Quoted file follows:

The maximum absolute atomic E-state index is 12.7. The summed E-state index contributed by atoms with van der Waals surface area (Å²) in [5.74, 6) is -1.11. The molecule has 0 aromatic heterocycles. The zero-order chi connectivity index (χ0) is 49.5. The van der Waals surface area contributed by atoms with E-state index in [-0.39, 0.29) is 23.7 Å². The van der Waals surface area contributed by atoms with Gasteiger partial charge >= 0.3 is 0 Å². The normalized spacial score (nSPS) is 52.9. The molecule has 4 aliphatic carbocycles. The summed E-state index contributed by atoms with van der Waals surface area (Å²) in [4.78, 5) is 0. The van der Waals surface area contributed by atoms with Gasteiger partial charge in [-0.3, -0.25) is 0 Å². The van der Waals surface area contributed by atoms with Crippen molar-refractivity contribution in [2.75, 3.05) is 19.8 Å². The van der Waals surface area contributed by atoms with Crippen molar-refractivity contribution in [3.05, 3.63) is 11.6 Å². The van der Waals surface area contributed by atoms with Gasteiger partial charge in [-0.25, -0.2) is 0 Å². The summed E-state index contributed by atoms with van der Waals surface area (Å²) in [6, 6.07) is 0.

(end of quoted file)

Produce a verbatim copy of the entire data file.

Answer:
The maximum absolute atomic E-state index is 12.7. The summed E-state index contributed by atoms with van der Waals surface area (Å²) in [5.74, 6) is -1.11. The molecule has 0 aromatic heterocycles. The zero-order chi connectivity index (χ0) is 49.5. The van der Waals surface area contributed by atoms with E-state index in [-0.39, 0.29) is 23.7 Å². The van der Waals surface area contributed by atoms with Gasteiger partial charge >= 0.3 is 0 Å². The normalized spacial score (nSPS) is 52.9. The molecule has 4 aliphatic carbocycles. The summed E-state index contributed by atoms with van der Waals surface area (Å²) in [4.78, 5) is 0. The van der Waals surface area contributed by atoms with Gasteiger partial charge in [-0.3, -0.25) is 0 Å². The van der Waals surface area contributed by atoms with Crippen molar-refractivity contribution in [2.75, 3.05) is 19.8 Å². The van der Waals surface area contributed by atoms with Crippen molar-refractivity contribution in [3.05, 3.63) is 11.6 Å². The van der Waals surface area contributed by atoms with Gasteiger partial charge in [-0.25, -0.2) is 0 Å². The summed E-state index contributed by atoms with van der Waals surface area (Å²) in [6, 6.07) is 0.